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 Parents Enjoy Free Sign Language Classes

The team at Davila Day School goes above and beyond to help its students, who are deaf and hard of hearing, meet their full potential.

Parental involvement and communication is key to making that happen, which is why Principal Tina Neal and her team have organized free American Sign Language (ASL) classes at the Chula Vista campus, which is operated by the San Diego County Office of Education (SDCOE).

“Parents don’t expect to have a deaf child,” Neal said. “We have parents who are working very hard. They do a lot of hand gestures, homemade signs. Deaf adults I know whose family didn’t learn sign, they don’t have a close relationship and they make their own families—and that’s not always best.”

The ASL for Families classes started in 2014, and demand was so high that the school decided to continue them.

“I’m hoping this will continue for all the years to come,”

Neal said. “Our parents and families need this for their children.”

Armida Alvarez said that thanks to the ASL class, she can better communicate with her 10-year-old son, Emiliano Rodriguez, and help him with homework.

“He feels more understandable, more receptive to conversation,” Alvarez said.

The National Association of the Deaf recognizes ASL as the backbone of American Deaf culture.

Neal cites research on the importance of language development in a child’s formative years, and the importance of parents being able to communicate with their child in order for the child to be successful in school.

A University of Kansas study found that during the first three years of life, 80 to 85 percent of the physical brain is developing. A child’s brain that is surrounded by frequent, positive language – spoken or ASL – will form an abundance of positive neural connections, building the foundation for thinking and learning. Young children grow intellectually when their parents talk or sign with them frequently. Davila’s ASL for Families class can help a child meet his or her potential, Neal said.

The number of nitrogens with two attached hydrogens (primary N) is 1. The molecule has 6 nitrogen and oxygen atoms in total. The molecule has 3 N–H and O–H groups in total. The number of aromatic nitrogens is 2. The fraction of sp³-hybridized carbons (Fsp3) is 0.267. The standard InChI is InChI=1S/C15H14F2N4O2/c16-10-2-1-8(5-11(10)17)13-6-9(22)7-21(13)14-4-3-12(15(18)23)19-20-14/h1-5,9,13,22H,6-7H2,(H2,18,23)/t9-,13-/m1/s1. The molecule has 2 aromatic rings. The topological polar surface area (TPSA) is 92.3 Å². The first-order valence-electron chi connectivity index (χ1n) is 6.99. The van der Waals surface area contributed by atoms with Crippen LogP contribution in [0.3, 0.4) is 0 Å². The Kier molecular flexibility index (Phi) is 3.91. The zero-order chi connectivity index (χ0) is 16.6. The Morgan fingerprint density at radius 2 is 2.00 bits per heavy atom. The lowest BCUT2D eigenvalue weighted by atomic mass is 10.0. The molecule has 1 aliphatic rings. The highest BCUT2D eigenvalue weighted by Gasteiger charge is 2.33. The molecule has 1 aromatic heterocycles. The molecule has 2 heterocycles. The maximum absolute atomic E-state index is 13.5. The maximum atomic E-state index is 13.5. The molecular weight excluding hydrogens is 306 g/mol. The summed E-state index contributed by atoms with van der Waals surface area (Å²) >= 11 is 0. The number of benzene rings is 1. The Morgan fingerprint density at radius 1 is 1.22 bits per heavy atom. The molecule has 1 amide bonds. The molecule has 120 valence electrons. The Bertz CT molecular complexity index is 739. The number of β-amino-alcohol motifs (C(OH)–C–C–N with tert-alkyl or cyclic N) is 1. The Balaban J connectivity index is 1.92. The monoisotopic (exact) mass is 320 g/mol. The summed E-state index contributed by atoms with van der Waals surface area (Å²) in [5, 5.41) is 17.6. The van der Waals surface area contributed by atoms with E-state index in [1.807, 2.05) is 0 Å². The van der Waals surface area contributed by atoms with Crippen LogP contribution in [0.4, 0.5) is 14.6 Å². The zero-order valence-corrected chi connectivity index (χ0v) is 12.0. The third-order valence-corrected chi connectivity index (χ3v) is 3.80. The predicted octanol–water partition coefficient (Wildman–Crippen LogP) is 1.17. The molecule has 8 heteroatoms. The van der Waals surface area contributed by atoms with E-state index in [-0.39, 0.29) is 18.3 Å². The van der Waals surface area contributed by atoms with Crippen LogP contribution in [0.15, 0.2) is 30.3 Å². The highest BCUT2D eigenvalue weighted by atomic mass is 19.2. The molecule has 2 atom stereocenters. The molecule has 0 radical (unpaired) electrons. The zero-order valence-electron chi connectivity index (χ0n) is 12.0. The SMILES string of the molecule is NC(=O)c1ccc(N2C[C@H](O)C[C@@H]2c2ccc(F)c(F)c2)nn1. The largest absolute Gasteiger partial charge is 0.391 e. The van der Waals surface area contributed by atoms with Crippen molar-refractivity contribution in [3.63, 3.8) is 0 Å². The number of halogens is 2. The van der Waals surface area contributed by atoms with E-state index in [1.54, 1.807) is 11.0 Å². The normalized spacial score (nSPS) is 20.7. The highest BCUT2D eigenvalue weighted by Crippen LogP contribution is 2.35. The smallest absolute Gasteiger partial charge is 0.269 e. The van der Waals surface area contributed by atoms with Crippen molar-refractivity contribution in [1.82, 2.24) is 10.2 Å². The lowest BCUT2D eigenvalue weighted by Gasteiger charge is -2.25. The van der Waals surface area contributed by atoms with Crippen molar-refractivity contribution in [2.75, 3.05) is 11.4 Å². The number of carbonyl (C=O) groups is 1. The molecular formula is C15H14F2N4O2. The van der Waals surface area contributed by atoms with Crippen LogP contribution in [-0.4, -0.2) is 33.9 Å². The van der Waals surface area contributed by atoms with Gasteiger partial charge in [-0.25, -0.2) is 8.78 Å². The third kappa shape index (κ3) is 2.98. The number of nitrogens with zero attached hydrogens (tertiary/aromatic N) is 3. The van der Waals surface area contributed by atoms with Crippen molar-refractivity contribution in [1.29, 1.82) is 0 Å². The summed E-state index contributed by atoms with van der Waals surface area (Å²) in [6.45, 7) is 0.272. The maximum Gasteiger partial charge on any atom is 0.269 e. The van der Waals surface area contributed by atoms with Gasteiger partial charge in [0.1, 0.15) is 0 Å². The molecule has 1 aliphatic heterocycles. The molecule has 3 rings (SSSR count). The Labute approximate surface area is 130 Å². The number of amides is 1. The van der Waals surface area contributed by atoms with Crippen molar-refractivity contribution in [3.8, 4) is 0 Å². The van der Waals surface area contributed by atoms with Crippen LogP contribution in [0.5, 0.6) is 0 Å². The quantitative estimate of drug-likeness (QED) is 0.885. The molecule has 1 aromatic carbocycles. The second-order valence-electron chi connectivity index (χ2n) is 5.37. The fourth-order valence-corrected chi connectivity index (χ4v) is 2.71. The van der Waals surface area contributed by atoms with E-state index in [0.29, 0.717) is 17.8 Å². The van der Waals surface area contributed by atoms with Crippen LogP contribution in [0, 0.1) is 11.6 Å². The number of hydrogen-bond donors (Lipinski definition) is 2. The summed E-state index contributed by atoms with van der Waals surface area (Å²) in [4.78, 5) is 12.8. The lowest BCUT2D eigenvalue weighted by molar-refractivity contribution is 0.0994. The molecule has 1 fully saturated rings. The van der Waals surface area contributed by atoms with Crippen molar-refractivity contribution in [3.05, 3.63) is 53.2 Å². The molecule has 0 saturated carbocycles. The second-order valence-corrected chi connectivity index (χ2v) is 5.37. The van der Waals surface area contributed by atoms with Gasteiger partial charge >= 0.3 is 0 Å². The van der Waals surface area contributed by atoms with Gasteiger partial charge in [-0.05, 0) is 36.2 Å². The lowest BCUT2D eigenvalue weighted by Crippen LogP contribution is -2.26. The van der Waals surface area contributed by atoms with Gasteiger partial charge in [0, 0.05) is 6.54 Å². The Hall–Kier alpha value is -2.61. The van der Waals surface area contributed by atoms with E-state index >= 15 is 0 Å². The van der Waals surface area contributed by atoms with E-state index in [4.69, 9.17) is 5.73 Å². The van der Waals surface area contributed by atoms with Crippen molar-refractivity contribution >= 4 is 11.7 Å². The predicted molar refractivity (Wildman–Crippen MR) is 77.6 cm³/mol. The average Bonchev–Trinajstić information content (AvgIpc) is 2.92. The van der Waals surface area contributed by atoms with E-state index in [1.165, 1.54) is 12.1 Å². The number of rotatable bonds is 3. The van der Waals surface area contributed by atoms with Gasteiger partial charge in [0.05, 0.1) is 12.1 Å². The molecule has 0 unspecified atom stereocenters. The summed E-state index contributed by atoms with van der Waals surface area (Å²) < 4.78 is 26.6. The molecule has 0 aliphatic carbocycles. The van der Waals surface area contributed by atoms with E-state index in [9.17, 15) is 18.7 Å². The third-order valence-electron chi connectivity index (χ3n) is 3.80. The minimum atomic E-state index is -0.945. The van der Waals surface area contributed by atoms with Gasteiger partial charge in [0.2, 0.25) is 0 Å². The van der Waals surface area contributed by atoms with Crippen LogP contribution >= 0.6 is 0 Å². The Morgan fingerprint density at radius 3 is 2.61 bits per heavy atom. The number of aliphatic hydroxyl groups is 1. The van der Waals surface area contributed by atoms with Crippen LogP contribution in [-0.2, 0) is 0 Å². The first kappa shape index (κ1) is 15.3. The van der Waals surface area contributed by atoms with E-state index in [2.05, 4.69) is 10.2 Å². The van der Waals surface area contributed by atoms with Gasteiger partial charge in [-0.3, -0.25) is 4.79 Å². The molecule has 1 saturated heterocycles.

Davila instructional aide Maribel Armas teaches the class, which ranges in size from 12 to 18 adults, including staff members, parents, and other relatives. The class is held from 3:30 to 5 p.m. Wednesdays, for three 10-week sessions per school year. Child care is provided for Davila Day School students.

Armas said she is glad she took on the task, and feels rewarded by the fact that the parents are better able to communicate with their children and educators at the school. The class enables parents and staff members to support SDCOE children in building self-esteem, confidence, and communication skills, she said.

“This is a great opportunity for me and the parents,” she said. “I enjoy teaching the class and I know in my deepest heart that those parents are excited to come.”

Some of the ASL for Families class members put their skills on display with a performance at the annual Davila Winter Wonderland show in December. The adults’ performance of “A Snowy Day,” an ASL handshape story, was a surprise for the children.

“The class has inspired me to continue learning this extraordinary language,” said Diana Duron, whose 7-year-old daughter, Jackie Morales, attends Davila. “There’s always something new to learn.”

Nancy Balestreri, an instructional aide at the school, started taking the ASL class about a year ago.

“I feel I can communicate better with staff and kids,” Balestreri said. “It’s a great investment.”

Davila Day School serves children who are deaf or hard of hearing in preschool through 6th grade and is operated in affiliation with SDCOE’s South County Special Education Local Plan Area.

Davila is located on the campus of Vista Square Elementary in Chula Vista. Its students come from eastern and southern areas of the county.

Principal Tina Neal and her team provide a language-rich learning environment, with full access to general education curriculum and standards. Davila children participate with their Vista Square peers in activities such as PE, music, and media arts. Davila currently has 41 students, seven teachers, two audiologists, and 10 instructional aides, as well as interpreters and occupational therapists.